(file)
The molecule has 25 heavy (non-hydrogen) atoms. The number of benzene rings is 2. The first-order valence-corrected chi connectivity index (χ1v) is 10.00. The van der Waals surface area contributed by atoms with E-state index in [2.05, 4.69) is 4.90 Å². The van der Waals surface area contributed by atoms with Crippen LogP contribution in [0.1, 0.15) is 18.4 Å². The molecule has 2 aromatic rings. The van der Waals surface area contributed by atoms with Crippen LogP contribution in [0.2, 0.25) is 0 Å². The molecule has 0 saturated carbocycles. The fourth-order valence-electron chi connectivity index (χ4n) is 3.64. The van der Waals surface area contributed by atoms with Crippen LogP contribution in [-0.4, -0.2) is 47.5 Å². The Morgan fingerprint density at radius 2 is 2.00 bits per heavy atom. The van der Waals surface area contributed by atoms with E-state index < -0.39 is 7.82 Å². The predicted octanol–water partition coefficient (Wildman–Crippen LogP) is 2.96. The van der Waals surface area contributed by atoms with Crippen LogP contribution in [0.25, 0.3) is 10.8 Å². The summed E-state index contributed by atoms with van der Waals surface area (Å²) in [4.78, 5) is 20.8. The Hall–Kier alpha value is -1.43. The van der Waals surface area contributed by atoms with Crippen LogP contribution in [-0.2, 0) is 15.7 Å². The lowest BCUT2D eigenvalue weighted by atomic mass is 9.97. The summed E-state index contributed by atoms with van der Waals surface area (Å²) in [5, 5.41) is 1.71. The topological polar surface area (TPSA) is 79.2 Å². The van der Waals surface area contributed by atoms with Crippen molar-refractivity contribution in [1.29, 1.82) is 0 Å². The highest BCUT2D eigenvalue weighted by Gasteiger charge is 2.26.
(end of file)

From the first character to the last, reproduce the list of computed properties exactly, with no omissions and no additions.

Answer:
The molecule has 25 heavy (non-hydrogen) atoms. The number of benzene rings is 2. The first-order valence-corrected chi connectivity index (χ1v) is 10.00. The van der Waals surface area contributed by atoms with E-state index in [2.05, 4.69) is 4.90 Å². The van der Waals surface area contributed by atoms with Crippen LogP contribution in [0.1, 0.15) is 18.4 Å². The molecule has 2 aromatic rings. The van der Waals surface area contributed by atoms with Crippen LogP contribution in [0.2, 0.25) is 0 Å². The molecule has 0 saturated carbocycles. The fourth-order valence-electron chi connectivity index (χ4n) is 3.64. The van der Waals surface area contributed by atoms with Crippen LogP contribution in [-0.4, -0.2) is 47.5 Å². The Morgan fingerprint density at radius 2 is 2.00 bits per heavy atom. The van der Waals surface area contributed by atoms with E-state index < -0.39 is 7.82 Å². The predicted octanol–water partition coefficient (Wildman–Crippen LogP) is 2.96. The van der Waals surface area contributed by atoms with Crippen LogP contribution in [0.25, 0.3) is 10.8 Å². The summed E-state index contributed by atoms with van der Waals surface area (Å²) in [4.78, 5) is 20.8. The Hall–Kier alpha value is -1.43. The van der Waals surface area contributed by atoms with Crippen LogP contribution in [-0.2, 0) is 15.7 Å². The lowest BCUT2D eigenvalue weighted by atomic mass is 9.97. The summed E-state index contributed by atoms with van der Waals surface area (Å²) in [5, 5.41) is 1.71. The topological polar surface area (TPSA) is 79.2 Å². The van der Waals surface area contributed by atoms with Crippen molar-refractivity contribution in [1.29, 1.82) is 0 Å². The highest BCUT2D eigenvalue weighted by Gasteiger charge is 2.26.